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Lease transfer website to keep rent prices
Article mis en ligne le jeudi 17 février 2011

The NDG Community Council is hoping its new project, the NDG Lease Transfer Network, will help keep landlords from dramatically hiking rents between tenants.

The website allows residents who are looking to transfer their leases to post ads.

“The idea is to have a really local strategy to keep rents low. We know that the biggest increases happen between tenants, because most tenants are fairly aware that they’re allowed to contest obvious increases,” said Leslie Bagg, a community organizer with the council.

Between tenants, many landlords will increase the rent by as much as a few hundred dollars, Bagg said. While, by law, tenants are supposed to be informed of what the rent was previously, landlords sometimes don’t tell tenants or even lie, explained Bagg. This means the new renters have to find out on their own, and contest the increase at the Régie du logement.

“Even if people do know their rights, it’s rare that a new tenant is going to want their first interaction with their new landlord to be taking them to the rental board,” Bagg noted.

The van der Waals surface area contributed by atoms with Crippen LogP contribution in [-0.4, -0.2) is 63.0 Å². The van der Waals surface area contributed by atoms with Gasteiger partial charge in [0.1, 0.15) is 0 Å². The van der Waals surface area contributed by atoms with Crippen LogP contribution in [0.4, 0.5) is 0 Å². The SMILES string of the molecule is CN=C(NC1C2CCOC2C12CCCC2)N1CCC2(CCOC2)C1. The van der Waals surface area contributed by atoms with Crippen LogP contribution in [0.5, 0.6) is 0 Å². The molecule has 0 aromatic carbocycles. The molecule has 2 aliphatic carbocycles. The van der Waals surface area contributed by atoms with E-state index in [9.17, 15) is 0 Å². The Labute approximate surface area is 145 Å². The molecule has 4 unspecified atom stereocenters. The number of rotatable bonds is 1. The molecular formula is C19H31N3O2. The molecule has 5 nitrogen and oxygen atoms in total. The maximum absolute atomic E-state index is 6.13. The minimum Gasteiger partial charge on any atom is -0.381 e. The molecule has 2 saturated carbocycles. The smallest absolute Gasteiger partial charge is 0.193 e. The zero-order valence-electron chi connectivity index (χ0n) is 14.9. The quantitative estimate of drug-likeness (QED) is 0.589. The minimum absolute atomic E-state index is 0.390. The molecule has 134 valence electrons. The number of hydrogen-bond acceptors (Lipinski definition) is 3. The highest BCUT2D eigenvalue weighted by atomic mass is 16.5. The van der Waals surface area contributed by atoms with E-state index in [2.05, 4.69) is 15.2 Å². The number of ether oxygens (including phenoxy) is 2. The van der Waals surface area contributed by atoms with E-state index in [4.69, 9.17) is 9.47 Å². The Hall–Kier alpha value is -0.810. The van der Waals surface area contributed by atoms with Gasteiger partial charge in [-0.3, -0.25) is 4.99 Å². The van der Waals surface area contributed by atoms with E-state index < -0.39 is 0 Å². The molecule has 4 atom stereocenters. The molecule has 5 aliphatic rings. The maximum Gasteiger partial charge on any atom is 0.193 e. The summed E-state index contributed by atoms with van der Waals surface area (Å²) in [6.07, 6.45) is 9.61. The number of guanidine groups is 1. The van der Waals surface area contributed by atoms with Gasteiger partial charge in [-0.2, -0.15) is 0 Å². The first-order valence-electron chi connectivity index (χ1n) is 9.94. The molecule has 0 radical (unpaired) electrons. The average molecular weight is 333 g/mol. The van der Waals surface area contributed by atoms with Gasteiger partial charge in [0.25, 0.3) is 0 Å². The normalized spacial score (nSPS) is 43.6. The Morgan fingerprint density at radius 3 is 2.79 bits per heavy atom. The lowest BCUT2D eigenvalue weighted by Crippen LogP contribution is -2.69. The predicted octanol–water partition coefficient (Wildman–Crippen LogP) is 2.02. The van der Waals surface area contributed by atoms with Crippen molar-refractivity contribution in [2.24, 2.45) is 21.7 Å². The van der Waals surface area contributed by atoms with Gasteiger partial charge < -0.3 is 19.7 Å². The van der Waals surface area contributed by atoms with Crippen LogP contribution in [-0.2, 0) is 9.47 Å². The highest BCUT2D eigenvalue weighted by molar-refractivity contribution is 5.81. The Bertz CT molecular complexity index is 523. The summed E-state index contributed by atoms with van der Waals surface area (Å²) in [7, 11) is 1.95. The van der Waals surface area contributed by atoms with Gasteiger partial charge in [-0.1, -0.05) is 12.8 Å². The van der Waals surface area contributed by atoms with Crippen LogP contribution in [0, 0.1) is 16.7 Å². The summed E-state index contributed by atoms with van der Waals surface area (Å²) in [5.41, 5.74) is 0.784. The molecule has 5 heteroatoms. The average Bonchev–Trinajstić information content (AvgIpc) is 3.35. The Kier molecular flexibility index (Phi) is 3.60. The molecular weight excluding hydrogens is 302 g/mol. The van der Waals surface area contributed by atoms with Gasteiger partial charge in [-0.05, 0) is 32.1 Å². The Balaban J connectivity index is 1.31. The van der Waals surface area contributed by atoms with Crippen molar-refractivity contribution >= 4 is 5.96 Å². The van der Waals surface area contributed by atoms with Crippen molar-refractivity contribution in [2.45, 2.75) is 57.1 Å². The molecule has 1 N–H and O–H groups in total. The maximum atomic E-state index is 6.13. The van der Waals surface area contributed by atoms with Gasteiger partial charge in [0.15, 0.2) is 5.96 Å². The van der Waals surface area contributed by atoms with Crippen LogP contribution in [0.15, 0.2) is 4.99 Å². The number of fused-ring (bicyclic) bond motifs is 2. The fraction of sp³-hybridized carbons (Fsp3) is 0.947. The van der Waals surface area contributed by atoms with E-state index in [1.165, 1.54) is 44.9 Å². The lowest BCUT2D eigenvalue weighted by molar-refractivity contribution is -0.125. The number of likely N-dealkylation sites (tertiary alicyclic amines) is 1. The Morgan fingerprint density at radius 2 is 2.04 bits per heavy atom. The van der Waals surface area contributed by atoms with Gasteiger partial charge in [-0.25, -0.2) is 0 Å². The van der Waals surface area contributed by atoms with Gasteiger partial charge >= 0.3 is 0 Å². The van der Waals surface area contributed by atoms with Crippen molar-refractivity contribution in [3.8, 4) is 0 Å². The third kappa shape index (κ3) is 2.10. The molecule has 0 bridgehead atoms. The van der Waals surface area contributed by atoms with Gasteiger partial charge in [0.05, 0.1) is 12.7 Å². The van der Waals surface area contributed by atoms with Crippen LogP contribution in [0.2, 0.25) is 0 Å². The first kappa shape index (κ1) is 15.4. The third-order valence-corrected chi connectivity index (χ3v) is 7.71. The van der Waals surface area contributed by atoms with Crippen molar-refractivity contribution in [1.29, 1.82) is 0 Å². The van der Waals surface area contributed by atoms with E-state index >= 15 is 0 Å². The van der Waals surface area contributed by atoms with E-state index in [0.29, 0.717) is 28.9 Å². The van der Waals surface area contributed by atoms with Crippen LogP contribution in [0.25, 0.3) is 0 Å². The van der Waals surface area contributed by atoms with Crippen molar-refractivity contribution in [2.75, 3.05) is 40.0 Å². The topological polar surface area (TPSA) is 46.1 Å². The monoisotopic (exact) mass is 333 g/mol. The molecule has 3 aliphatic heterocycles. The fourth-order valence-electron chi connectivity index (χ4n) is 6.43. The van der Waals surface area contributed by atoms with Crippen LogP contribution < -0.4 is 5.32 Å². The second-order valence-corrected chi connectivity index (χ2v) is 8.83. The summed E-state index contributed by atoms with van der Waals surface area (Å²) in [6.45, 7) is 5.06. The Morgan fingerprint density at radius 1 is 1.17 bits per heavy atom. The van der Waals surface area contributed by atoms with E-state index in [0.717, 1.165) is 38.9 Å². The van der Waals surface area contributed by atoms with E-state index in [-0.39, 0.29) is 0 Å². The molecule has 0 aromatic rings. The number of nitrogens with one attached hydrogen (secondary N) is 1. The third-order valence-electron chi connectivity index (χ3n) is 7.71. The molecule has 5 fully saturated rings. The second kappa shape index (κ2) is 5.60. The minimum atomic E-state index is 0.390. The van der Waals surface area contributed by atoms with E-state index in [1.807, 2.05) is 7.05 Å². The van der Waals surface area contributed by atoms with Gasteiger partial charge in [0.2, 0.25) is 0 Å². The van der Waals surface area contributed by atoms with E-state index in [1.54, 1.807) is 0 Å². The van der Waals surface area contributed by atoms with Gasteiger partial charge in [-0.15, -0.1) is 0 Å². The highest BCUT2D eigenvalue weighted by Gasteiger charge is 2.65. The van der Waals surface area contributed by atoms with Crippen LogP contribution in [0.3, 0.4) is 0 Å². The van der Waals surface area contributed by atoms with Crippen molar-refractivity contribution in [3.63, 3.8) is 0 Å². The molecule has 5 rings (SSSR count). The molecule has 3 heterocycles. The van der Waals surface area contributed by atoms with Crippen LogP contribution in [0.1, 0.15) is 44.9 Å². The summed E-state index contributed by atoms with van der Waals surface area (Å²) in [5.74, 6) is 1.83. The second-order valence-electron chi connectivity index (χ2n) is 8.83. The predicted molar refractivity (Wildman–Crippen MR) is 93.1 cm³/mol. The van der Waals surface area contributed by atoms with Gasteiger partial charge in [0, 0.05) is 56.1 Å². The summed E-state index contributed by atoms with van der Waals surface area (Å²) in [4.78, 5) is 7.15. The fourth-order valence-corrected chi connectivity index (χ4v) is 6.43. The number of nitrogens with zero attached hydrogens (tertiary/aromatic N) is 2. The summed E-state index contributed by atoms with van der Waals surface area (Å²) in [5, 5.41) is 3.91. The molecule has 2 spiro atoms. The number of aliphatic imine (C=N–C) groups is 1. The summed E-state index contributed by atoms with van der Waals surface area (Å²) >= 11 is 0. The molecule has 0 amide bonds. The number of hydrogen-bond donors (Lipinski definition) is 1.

The issue is especially salient at the moment, since the construction of the new MUHC hospital is likely to bring gentrification to lower NDG, she said. “That’s where rents are already low, as opposed to some other parts of NDG, and we really want to preserve that.”
The fact that only certain sections of NDG have cheap rents makes it that much more urgent to keep those prices from increasing, Bagg explained.

While the website alone won’t solve the larger problem, Bagg said one of its benefits is to help community members become aware of their rights and options.

“It seems to be getting some attention which is great, and we’re glad not only because of the visibility of the site but also because it gets people to think ‘oh, we do have a right to transfer our lease in Quebec,’” she explained.

While both people who need to leave their leases early and those looking for affordable apartments are likely to benefit from the site, “maybe some people might be interested in doing it as a political act,” she said. “If you do have a good lease that’s still relatively affordable then I hope some people would consider transferring that so it could be maintained for more people.”

Bagg added that a more comprehensive solution to the issue could be found in a province-wide registry of rent prices, which would be publicly accessible. The NDG Community Council has been participating in a campaign by the Regroupement des comités logement et associations de locataires du Québec calling for the government to create such a registry, she noted.

“But because these things take a long time, we thought we could do our own little part in the neighbourhood,” she said.

The site can be found at ndgleasetransfer.org. Bagg said that the project is likely to do well in NDG because “it’s a place where people have community spirit, and they are interested in doing something that’s going to help the collective good.”

[ Anja Karadeglija ]





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